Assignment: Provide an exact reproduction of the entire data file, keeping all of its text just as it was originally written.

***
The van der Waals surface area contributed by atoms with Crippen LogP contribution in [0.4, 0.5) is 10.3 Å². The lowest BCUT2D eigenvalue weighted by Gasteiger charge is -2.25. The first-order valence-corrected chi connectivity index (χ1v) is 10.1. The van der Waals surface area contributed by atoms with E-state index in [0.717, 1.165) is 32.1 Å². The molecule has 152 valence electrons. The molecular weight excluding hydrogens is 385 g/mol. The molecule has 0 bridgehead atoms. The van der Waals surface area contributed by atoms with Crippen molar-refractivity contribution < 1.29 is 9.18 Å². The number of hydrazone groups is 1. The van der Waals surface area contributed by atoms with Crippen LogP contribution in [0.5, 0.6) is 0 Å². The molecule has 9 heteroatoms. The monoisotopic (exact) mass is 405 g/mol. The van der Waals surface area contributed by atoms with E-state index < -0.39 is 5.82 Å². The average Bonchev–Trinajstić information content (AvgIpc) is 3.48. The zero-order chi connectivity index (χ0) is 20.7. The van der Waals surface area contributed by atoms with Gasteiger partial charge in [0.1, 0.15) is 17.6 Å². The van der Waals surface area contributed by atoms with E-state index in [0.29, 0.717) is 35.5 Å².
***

The van der Waals surface area contributed by atoms with Crippen LogP contribution in [0.4, 0.5) is 10.3 Å². The lowest BCUT2D eigenvalue weighted by Gasteiger charge is -2.25. The first-order valence-corrected chi connectivity index (χ1v) is 10.1. The van der Waals surface area contributed by atoms with E-state index in [0.717, 1.165) is 32.1 Å². The molecule has 152 valence electrons. The molecular weight excluding hydrogens is 385 g/mol. The molecule has 0 bridgehead atoms. The van der Waals surface area contributed by atoms with Crippen molar-refractivity contribution < 1.29 is 9.18 Å². The number of hydrazone groups is 1. The van der Waals surface area contributed by atoms with Crippen LogP contribution in [0.5, 0.6) is 0 Å². The molecule has 9 heteroatoms. The monoisotopic (exact) mass is 405 g/mol. The van der Waals surface area contributed by atoms with E-state index < -0.39 is 5.82 Å². The average Bonchev–Trinajstić information content (AvgIpc) is 3.48. The zero-order chi connectivity index (χ0) is 20.7. The van der Waals surface area contributed by atoms with Gasteiger partial charge in [0.1, 0.15) is 17.6 Å². The van der Waals surface area contributed by atoms with E-state index in [0.29, 0.717) is 35.5 Å².